A graph $G$ is $P_k$-free if and only if $G$ does not have an induced subgraph isomorphic to a path of $k$ vertices. Thus, $P_2$-free graphs are exactly independent sets (or stable sets). $P_4$-free graphs are exactly cographs.

Question. In the worst case, how many $P_3$-free graphs are necessarily needed to partition a $P_4$-free graph of $n$ vertices?

A trivial upperbound is $\frac{n}{2}$. Because graphs of 2 vertices are trivially $P_3$-free, so we can simply partition any graph of $n$ vertices into $\frac{n}{2}$ components with each component having 2 vertices.

A clique-cover number is also an upperbound because clique is also $P_3$-free.

  • $\begingroup$ A graph on $n$ vertices contains a clique or an independent set of size $\Omega(\log n)$. By removing this repeatedly, I guess an upper bound of $O(\frac{n}{\log n})$ should be possible. $\endgroup$
    – Aravind
    Commented Apr 3, 2014 at 10:41

1 Answer 1


I update my reply in light of Aravind's comment. The claim in my previous answer was clearly incorrect but, in my defence, I never had a good intuition about graphs.

By adapting Aravind's argument you can show an upper bound of $O(\sqrt{n})$, as every $n$-vertex perfect graph has an independent set or a clique of size $\sqrt{n}$. It should be possible to show the tightness of the bound by reasoning on the tree-representation of the cograph. Consider for instance a complete binary tree $T$ with $N = 2^n$ vertices, and label its nodes as series/parallel in an alternating fashion. It represents a cograph $G$, and any $P_3$-free subgraph $H$ of $G$ must span a subtree of $T$ that does not contain three alternations along a root-leaf path; it should imply that this graph may have at most $O(\sqrt{N})$ vertices, but I leave the details to you.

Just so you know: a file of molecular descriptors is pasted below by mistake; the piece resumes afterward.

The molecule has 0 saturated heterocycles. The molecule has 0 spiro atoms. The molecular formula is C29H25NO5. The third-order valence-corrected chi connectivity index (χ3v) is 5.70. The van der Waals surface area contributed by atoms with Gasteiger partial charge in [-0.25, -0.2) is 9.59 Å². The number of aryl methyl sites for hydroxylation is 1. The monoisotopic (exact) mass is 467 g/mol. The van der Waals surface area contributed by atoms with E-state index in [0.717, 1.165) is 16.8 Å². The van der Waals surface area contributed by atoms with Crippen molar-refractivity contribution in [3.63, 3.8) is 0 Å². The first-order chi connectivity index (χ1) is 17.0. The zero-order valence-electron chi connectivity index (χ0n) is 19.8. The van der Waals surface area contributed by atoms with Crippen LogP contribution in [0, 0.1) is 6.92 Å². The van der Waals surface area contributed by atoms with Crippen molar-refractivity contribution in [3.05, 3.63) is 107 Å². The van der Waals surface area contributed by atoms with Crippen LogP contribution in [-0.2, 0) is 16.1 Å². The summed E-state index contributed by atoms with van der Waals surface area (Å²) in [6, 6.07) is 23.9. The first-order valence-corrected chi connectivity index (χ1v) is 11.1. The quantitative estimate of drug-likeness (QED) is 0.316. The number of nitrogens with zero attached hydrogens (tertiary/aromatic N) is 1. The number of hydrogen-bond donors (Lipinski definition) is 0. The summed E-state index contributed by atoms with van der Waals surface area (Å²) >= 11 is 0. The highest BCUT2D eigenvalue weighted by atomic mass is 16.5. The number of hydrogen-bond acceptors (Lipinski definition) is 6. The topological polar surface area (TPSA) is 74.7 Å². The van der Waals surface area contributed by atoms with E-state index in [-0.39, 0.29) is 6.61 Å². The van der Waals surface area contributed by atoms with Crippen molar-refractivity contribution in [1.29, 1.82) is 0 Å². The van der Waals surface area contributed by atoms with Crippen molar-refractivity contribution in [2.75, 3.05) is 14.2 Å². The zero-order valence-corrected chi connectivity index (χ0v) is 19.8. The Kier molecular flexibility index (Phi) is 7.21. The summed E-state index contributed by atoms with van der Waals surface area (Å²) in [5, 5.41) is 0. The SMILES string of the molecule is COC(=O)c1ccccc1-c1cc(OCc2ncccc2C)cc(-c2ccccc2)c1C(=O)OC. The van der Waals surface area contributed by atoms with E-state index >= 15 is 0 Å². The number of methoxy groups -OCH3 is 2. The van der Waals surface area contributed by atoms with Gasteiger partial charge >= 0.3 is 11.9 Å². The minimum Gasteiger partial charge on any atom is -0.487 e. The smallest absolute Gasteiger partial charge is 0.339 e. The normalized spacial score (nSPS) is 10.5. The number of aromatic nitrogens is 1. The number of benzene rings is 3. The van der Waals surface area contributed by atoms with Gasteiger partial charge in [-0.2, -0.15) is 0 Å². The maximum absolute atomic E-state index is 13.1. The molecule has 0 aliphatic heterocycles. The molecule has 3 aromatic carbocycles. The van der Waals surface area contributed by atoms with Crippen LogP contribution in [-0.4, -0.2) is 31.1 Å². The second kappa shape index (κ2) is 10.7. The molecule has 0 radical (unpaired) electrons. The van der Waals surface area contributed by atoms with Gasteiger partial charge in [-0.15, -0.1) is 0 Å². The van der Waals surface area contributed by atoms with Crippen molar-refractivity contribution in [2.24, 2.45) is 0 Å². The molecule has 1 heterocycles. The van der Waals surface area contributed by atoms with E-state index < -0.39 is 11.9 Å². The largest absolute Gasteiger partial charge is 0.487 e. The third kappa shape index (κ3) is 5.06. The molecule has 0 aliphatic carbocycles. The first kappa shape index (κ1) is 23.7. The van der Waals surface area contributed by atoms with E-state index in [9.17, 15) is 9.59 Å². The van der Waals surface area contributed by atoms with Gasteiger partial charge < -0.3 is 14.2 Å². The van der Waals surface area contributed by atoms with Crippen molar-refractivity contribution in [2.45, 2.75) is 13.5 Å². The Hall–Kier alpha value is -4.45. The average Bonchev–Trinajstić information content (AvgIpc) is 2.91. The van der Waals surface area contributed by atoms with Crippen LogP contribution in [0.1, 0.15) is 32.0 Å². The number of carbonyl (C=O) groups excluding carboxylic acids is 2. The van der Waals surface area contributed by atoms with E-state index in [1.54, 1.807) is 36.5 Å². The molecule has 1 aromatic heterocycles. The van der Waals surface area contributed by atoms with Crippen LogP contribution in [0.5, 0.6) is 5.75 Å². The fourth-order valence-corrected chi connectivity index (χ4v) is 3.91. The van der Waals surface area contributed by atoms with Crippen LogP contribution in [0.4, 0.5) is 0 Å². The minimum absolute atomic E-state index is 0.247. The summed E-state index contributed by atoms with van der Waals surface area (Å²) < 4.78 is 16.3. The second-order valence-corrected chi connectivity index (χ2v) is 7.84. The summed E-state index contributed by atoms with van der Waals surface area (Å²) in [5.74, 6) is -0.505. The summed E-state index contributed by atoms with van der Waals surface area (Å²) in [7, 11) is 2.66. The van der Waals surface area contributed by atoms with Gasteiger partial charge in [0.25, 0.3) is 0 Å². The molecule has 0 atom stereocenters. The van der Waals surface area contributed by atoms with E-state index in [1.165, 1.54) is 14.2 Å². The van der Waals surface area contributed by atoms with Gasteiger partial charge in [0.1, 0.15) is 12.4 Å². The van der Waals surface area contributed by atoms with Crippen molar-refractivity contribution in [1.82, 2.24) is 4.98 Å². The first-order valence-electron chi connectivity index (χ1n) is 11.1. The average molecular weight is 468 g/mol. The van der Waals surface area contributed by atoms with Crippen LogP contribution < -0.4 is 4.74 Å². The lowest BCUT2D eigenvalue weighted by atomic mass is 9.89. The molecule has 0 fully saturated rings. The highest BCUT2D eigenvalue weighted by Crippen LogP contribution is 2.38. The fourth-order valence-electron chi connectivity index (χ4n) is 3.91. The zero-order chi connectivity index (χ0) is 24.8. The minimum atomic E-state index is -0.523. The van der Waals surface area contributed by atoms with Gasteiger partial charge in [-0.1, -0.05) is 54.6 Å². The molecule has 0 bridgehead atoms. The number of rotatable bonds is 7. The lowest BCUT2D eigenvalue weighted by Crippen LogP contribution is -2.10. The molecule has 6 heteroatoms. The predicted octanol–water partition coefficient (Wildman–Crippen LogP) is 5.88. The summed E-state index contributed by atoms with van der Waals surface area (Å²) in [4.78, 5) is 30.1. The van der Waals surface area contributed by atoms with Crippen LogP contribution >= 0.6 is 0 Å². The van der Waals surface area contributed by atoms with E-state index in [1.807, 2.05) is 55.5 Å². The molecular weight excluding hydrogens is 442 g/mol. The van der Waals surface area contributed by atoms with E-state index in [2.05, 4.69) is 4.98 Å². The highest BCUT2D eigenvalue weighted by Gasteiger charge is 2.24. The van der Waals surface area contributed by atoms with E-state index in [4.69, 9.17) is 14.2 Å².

A related question would be to look for a partition in bicluster graphs, as they are exactly the bipartite $P_4$-free graphs. Observe that this problem can be solved in polynomial time by computing the chromatic number of the graph: an arbitrary pairing between color classes then gives the optimal partition.

  • $\begingroup$ I do not see why "any $P_3$-free subgraph $H$ of $G$ must span a subtree of $T$ that does not contain three alternations along a root-leaf path". Because, an induced subgraph of $G$ need not to be an induced subtree of $T$. $\endgroup$
    – Peng Zhang
    Commented Apr 3, 2014 at 23:50
  • 1
    $\begingroup$ Please check the wikipedia entry on cographs if you're not familiar with their tree-representation (also called 'cotree'). You need the following observation: given two cographs $G,H$ with $H$ an induced subgraph of $G$, it must hold that $T_H$ is 'embeddable' in $T_G$ in some precise sense. In particular, if $H$ is $P_3$-free then $T_H$ has height at most 2, and when embedding it into $T_G$ we cannot get something too complicated - try figuring the details yourself to get some intuition. $\endgroup$
    – NisaiVloot
    Commented Apr 3, 2014 at 23:59
  • $\begingroup$ Thank you, I see it. A $P_3$ happens if a root-to-leaf has at least one 0 and one 1. $\endgroup$
    – Peng Zhang
    Commented Apr 4, 2014 at 0:03

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